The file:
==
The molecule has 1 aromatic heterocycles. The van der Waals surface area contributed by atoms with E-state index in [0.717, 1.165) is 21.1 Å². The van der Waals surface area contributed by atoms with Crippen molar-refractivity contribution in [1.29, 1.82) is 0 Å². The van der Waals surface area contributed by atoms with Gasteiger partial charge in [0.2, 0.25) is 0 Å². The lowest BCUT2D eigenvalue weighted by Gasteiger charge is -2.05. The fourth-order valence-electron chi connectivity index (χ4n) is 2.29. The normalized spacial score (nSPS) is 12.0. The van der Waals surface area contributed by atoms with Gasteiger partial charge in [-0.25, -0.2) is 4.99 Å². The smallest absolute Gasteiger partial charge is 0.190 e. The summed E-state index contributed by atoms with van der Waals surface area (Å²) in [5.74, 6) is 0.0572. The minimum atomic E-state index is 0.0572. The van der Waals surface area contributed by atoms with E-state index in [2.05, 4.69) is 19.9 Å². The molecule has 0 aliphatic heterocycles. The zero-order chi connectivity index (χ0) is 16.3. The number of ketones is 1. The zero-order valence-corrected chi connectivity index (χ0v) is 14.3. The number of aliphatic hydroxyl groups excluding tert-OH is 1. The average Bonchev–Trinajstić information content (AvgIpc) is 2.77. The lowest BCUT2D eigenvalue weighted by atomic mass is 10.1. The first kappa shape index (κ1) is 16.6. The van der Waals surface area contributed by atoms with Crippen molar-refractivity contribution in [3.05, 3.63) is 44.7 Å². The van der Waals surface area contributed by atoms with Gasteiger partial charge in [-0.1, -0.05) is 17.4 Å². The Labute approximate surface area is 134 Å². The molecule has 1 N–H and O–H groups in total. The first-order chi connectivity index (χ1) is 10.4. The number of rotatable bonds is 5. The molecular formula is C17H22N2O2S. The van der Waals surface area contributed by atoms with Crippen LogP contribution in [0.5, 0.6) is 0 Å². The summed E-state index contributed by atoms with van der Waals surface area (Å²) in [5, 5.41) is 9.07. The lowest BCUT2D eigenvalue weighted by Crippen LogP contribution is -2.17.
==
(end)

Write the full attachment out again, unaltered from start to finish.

The molecule has 1 aromatic heterocycles. The van der Waals surface area contributed by atoms with E-state index in [0.717, 1.165) is 21.1 Å². The van der Waals surface area contributed by atoms with Crippen molar-refractivity contribution in [1.29, 1.82) is 0 Å². The van der Waals surface area contributed by atoms with Gasteiger partial charge in [0.2, 0.25) is 0 Å². The lowest BCUT2D eigenvalue weighted by Gasteiger charge is -2.05. The fourth-order valence-electron chi connectivity index (χ4n) is 2.29. The normalized spacial score (nSPS) is 12.0. The van der Waals surface area contributed by atoms with Gasteiger partial charge in [-0.25, -0.2) is 4.99 Å². The smallest absolute Gasteiger partial charge is 0.190 e. The summed E-state index contributed by atoms with van der Waals surface area (Å²) in [5.74, 6) is 0.0572. The minimum atomic E-state index is 0.0572. The van der Waals surface area contributed by atoms with E-state index in [2.05, 4.69) is 19.9 Å². The molecule has 0 aliphatic heterocycles. The zero-order chi connectivity index (χ0) is 16.3. The number of ketones is 1. The zero-order valence-corrected chi connectivity index (χ0v) is 14.3. The number of aliphatic hydroxyl groups excluding tert-OH is 1. The average Bonchev–Trinajstić information content (AvgIpc) is 2.77. The lowest BCUT2D eigenvalue weighted by atomic mass is 10.1. The first kappa shape index (κ1) is 16.6. The van der Waals surface area contributed by atoms with Crippen molar-refractivity contribution in [3.05, 3.63) is 44.7 Å². The van der Waals surface area contributed by atoms with Gasteiger partial charge in [-0.1, -0.05) is 17.4 Å². The Labute approximate surface area is 134 Å². The molecule has 1 N–H and O–H groups in total. The first-order chi connectivity index (χ1) is 10.4. The number of rotatable bonds is 5. The molecular formula is C17H22N2O2S. The van der Waals surface area contributed by atoms with Crippen LogP contribution in [0.5, 0.6) is 0 Å². The summed E-state index contributed by atoms with van der Waals surface area (Å²) in [5, 5.41) is 9.07. The lowest BCUT2D eigenvalue weighted by Crippen LogP contribution is -2.17.